Extraocular motoneurons of the adult rat show higher levels of vascular endothelial growth factor and its receptor Flk-1 than other cranial motoneurons.

PloS one

PubMedID: 28570669

Silva-Hucha S, Hernández RG, Benítez-Temiño B, Pastor ÁM, de la Cruz RR, Morcuende S. Extraocular motoneurons of the adult rat show higher levels of vascular endothelial growth factor and its receptor Flk-1 than other cranial motoneurons. PLoS ONE. 2017;12(6):e0178616.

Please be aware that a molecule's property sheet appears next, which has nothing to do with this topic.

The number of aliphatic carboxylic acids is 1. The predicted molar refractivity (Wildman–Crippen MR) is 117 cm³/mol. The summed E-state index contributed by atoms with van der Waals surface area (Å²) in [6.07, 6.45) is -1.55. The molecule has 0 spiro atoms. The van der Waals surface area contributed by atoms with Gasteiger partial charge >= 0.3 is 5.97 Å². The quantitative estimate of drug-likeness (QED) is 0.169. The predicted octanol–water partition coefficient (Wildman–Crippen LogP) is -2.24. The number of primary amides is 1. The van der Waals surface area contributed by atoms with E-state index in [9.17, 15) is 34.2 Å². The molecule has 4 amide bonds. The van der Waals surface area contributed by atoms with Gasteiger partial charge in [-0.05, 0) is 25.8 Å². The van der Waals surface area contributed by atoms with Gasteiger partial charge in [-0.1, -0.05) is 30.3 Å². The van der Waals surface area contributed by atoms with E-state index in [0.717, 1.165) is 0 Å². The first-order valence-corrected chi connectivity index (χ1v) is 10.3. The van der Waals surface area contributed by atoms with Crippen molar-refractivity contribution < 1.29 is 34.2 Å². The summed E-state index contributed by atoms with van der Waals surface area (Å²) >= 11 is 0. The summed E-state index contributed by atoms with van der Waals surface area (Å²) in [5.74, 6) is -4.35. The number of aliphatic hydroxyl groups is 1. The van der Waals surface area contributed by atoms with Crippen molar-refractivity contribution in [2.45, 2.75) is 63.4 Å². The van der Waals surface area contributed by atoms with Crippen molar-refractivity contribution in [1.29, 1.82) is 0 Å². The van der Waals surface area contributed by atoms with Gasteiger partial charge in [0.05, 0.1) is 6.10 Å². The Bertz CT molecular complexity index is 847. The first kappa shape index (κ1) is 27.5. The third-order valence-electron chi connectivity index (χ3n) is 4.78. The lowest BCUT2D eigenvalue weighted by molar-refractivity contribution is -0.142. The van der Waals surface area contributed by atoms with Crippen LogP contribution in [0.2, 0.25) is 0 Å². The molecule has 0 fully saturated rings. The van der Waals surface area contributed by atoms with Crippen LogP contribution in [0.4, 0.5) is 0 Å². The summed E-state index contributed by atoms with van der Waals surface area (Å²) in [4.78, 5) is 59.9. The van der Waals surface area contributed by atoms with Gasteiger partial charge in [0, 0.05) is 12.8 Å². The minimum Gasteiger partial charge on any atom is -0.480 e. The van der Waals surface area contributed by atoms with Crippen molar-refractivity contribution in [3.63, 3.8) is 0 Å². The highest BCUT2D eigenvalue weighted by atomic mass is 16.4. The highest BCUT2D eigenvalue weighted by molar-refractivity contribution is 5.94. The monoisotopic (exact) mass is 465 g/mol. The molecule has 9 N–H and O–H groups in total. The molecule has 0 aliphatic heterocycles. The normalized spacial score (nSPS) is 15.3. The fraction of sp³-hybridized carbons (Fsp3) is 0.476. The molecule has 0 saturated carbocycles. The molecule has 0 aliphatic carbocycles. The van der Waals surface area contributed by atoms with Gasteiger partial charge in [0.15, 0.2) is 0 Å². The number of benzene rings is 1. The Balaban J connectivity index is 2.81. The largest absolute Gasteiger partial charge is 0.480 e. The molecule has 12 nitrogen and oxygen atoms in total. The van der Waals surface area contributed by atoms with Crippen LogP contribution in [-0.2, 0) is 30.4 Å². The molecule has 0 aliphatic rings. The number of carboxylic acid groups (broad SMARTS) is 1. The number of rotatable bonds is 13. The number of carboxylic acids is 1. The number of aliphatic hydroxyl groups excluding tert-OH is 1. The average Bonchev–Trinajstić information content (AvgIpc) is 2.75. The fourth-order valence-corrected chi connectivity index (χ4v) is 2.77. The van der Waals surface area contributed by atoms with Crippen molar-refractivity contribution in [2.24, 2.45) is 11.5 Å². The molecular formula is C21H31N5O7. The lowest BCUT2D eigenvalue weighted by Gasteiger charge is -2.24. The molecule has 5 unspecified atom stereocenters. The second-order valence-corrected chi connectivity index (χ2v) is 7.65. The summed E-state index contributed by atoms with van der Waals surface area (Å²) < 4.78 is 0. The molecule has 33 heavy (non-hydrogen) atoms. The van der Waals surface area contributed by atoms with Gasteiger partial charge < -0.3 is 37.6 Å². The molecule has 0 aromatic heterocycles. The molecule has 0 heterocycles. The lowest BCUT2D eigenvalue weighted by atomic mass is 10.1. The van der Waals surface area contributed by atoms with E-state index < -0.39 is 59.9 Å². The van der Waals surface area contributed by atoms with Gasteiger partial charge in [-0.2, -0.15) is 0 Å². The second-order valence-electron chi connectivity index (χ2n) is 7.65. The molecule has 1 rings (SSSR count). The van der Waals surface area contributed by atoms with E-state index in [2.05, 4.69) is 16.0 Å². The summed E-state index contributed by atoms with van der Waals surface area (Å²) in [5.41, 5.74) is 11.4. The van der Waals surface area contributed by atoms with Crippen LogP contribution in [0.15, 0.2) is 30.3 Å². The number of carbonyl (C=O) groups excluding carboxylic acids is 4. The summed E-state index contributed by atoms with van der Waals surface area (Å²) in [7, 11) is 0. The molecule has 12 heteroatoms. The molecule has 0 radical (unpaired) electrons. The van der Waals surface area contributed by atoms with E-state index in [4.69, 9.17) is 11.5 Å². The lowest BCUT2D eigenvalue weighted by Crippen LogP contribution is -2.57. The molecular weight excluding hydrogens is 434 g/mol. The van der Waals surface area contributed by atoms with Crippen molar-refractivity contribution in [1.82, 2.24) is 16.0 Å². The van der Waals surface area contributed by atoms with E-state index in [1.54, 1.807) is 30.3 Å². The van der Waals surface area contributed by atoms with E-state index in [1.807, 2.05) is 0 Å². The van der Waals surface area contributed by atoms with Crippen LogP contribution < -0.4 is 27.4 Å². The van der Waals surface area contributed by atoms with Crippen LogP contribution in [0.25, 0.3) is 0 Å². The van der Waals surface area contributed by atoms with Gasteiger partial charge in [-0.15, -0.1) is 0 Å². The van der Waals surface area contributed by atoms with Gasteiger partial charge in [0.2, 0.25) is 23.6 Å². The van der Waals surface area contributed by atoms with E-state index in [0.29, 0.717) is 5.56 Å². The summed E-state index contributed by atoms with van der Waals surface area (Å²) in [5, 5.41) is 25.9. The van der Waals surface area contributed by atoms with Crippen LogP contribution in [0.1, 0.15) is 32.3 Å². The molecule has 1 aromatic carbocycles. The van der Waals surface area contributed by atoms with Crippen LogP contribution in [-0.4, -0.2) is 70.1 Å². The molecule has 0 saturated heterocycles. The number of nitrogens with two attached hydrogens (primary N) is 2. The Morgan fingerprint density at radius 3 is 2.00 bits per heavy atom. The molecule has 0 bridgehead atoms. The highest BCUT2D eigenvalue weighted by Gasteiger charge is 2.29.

Recent studies show a relationship between the deficit of vascular endothelial growth factor (VEGF) and motoneuronal degeneration, such as that occurring in amyotrophic lateral sclerosis (ALS). VEGF delivery protects motoneurons from cell death and delayed neurodegeneration in animal models of ALS. Strikingly, extraocular motoneurons show lesser vulnerability to neurodegeneration in ALS compared to other cranial or spinal motoneurons. Therefore, the present study investigates possible differences in VEGF and its main receptor VEGFR-2 or Flk-1 between extraocular and non-extraocular brainstem motoneurons. We performed immunohistochemistry and Western blot to determine the presence of VEGF and Flk-1 in rat motoneurons located in the three extraocular motor nuclei (abducens, trochlear and oculomotor) and to compare it to that observed in two other brainstem nuclei (hypoglossal and facial) that are vulnerable to degeneration. Extraocular motoneurons presented higher amounts of VEGF and its receptor Flk-1 than other brainstem motoneurons, and thus these molecules could be participating in their higher resistance to neurodegeneration. In conclusion, we hypothesize that differences in VEGF availability and signaling could be a contributing factor to the different susceptibility of extraocular motoneurons, when compared with other motoneurons, in neurodegenerative diseases.